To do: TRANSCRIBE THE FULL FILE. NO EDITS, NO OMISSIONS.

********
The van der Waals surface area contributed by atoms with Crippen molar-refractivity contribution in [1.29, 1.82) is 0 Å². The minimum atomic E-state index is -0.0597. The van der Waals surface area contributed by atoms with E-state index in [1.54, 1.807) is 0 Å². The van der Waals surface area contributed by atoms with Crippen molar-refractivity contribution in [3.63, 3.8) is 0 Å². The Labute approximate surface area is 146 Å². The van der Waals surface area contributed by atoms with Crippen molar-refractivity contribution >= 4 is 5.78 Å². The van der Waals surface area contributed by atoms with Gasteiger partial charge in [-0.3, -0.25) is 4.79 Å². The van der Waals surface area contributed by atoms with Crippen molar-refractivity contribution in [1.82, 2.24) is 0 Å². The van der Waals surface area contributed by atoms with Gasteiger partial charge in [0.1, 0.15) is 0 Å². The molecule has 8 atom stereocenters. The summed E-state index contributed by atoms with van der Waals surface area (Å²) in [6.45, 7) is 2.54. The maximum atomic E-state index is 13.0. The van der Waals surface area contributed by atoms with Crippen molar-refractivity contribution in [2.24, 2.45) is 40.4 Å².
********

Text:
The van der Waals surface area contributed by atoms with Crippen molar-refractivity contribution in [1.29, 1.82) is 0 Å². The minimum atomic E-state index is -0.0597. The van der Waals surface area contributed by atoms with E-state index in [1.54, 1.807) is 0 Å². The van der Waals surface area contributed by atoms with Crippen molar-refractivity contribution in [3.63, 3.8) is 0 Å². The Labute approximate surface area is 146 Å². The van der Waals surface area contributed by atoms with Crippen molar-refractivity contribution >= 4 is 5.78 Å². The van der Waals surface area contributed by atoms with Gasteiger partial charge in [-0.3, -0.25) is 4.79 Å². The van der Waals surface area contributed by atoms with Crippen molar-refractivity contribution in [1.82, 2.24) is 0 Å². The van der Waals surface area contributed by atoms with Gasteiger partial charge in [0.1, 0.15) is 0 Å². The molecule has 8 atom stereocenters. The summed E-state index contributed by atoms with van der Waals surface area (Å²) in [6.45, 7) is 2.54. The maximum atomic E-state index is 13.0. The van der Waals surface area contributed by atoms with Crippen molar-refractivity contribution in [2.24, 2.45) is 40.4 Å².